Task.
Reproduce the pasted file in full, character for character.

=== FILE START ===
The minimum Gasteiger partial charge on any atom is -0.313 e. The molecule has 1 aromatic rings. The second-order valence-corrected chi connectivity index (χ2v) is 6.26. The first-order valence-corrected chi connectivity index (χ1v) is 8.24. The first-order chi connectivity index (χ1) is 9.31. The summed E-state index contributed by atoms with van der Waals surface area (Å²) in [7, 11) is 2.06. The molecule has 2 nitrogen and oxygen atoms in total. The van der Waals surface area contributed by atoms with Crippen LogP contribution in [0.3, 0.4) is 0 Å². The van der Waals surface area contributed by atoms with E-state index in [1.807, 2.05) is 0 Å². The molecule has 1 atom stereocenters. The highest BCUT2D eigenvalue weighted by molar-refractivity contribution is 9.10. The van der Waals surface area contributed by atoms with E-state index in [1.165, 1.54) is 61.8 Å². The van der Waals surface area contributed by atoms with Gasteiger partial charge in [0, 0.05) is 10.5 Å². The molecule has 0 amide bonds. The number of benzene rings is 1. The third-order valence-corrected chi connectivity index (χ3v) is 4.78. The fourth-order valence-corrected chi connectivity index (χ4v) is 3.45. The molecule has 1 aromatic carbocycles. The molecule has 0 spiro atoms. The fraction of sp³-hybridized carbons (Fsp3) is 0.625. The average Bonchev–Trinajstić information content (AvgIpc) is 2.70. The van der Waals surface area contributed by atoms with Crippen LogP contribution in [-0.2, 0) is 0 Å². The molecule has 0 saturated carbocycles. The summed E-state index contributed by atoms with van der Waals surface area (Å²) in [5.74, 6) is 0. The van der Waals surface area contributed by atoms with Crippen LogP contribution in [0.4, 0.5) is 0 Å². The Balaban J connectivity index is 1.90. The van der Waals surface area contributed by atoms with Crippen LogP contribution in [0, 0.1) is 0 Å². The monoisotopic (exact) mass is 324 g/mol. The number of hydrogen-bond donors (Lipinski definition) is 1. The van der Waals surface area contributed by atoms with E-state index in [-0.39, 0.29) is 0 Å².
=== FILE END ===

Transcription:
The minimum Gasteiger partial charge on any atom is -0.313 e. The molecule has 1 aromatic rings. The second-order valence-corrected chi connectivity index (χ2v) is 6.26. The first-order valence-corrected chi connectivity index (χ1v) is 8.24. The first-order chi connectivity index (χ1) is 9.31. The summed E-state index contributed by atoms with van der Waals surface area (Å²) in [7, 11) is 2.06. The molecule has 2 nitrogen and oxygen atoms in total. The van der Waals surface area contributed by atoms with Crippen LogP contribution in [0.3, 0.4) is 0 Å². The van der Waals surface area contributed by atoms with E-state index in [1.807, 2.05) is 0 Å². The molecule has 1 atom stereocenters. The highest BCUT2D eigenvalue weighted by molar-refractivity contribution is 9.10. The van der Waals surface area contributed by atoms with E-state index in [1.165, 1.54) is 61.8 Å². The van der Waals surface area contributed by atoms with Gasteiger partial charge in [0, 0.05) is 10.5 Å². The molecule has 0 amide bonds. The number of benzene rings is 1. The third-order valence-corrected chi connectivity index (χ3v) is 4.78. The fourth-order valence-corrected chi connectivity index (χ4v) is 3.45. The molecule has 1 aromatic carbocycles. The molecule has 0 spiro atoms. The fraction of sp³-hybridized carbons (Fsp3) is 0.625. The average Bonchev–Trinajstić information content (AvgIpc) is 2.70. The van der Waals surface area contributed by atoms with Crippen LogP contribution in [-0.2, 0) is 0 Å². The molecule has 0 saturated carbocycles. The summed E-state index contributed by atoms with van der Waals surface area (Å²) in [5.74, 6) is 0. The van der Waals surface area contributed by atoms with Crippen LogP contribution in [0.4, 0.5) is 0 Å². The Balaban J connectivity index is 1.90. The van der Waals surface area contributed by atoms with Crippen LogP contribution in [0, 0.1) is 0 Å². The monoisotopic (exact) mass is 324 g/mol. The number of hydrogen-bond donors (Lipinski definition) is 1. The van der Waals surface area contributed by atoms with E-state index in [-0.39, 0.29) is 0 Å².